Sen. Debbie Stabenow, a Michigan Democrat, would be in line to be chairwoman. Sen. John Boozman of Arkansas was expected to be chairman under a Republican majority, replacing Kansas Republican Sen. Pat Roberts, who retired.
With the change in party control, Vermont Sen. Patrick Leahy (D) would take over from Alabama Sen. Richard Shelby (R).
BANKING, HOUSING AND URBAN AFFAIRS COMMITTEE
Democratic Sen. Sherrod Brown of Ohio would be in line to lead the committee under Democratic control. Republican Sen. Patrick Toomey of Pennsylvania had been the potential new chairman if Republicans remained in charge.
HEALTH, EDUCATION, LABOR AND PENSIONS COMMITTEE
North Carolina Republican Sen. Richard Burr likely would have been chairman under a GOP majority, depending on the status of an investigation into his stock trades during the pandemic, following the retirement of Tennessee Republican Sen. Lamar Alexander. With Democrats in charge, the likely chair is Sen. Patty Murray of Washington.
HOMELAND SECURITY AND GOVERNMENTAL AFFAIRS COMMITTEE
Republican Sen. Rob Portman of Ohio had been poised to become chairman under a GOP majority. The Democrat who’s now in line to head the committee is Sen. Gary Peters of Michigan.
It had not been entirely clear if Burr would retake his chairmanship of this panel and if not, Republican Sen. Marco Rubio of Florida would have been in line. Under Democratic control, the chair would likely be Sen. Mark Warner of Virginia.
Republican Sen. Chuck Grassley of Iowa, a former Judiciary chairman, was slated to retake control of the panel under GOP control. Sen. Dick Durbin of Illinois is viewed as the likely chairman with Democrats in charge, following a caucus vote in December on a rule change.
Missouri Sen. Roy Blunt of Missouri has headed up Rules with a Republican majority. But Sen. Amy Klobuchar of Minnesota as the most senior Democrat would be in line to take over.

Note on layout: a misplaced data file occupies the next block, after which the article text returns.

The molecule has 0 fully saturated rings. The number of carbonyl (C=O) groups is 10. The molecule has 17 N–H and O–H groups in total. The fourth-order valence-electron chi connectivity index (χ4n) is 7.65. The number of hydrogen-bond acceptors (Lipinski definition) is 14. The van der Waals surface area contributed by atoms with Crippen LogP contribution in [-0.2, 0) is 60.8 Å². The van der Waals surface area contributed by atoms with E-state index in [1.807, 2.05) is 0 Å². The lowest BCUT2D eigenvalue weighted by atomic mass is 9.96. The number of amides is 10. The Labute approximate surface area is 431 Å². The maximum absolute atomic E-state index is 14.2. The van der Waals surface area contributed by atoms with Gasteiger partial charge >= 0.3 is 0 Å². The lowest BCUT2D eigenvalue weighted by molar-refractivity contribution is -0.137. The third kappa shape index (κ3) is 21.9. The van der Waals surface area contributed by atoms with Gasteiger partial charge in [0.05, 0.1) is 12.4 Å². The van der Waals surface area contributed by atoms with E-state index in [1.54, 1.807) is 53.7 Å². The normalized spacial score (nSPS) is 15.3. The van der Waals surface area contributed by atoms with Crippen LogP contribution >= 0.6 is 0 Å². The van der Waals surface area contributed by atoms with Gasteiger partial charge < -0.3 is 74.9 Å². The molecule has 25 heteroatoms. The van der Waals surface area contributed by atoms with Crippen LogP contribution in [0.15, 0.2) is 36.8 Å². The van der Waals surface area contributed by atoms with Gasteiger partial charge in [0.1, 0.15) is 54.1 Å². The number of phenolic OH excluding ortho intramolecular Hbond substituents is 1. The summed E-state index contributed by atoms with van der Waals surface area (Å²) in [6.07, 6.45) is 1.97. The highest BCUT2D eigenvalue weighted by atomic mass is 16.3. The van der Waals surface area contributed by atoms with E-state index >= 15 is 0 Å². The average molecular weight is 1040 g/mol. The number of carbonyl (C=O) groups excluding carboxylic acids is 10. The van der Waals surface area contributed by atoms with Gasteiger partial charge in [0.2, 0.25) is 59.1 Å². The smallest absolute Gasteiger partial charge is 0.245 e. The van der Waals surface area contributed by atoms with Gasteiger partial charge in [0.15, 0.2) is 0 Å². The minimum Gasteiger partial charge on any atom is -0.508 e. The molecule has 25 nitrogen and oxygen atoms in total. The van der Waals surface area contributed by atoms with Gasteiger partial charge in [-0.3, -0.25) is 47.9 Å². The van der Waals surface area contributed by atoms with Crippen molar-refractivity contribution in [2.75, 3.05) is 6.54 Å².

Kansas Sen. Jerry Moran had been expected to continue as chairman under GOP control. With Democrats in the majority, Montana Sen. Jon Tester would take the gavel.
Van Hollen expressed optimism that with the new administration and Democrats about to assume control of the Senate, several issues that had been ignored under Republican control would come to the fore.
“I am eager and ready to work alongside the two new Georgia Senators, as well as the incoming Biden-Harris Administration and a Democratic-led Congress to enact policies that will ensure equal opportunity and equal justice in our nation,” he said. “From day one, we must address these pressing matters — from the immediate need to bolster the battle against the health and economic tolls of the COVID-19 pandemic, to our obligation to create an economy that works for all, to the urgent fight to tackle head-on issues of racial equality and social justice in America. There is much to be done on these matters and more, including attacking the climate crisis, modernizing America’s infrastructure, and fully investing in our education system and the success of our children.”
Maryland Matters reporter Josh Kurtz and States Newsroom reporter Laura Olson contributed to this story.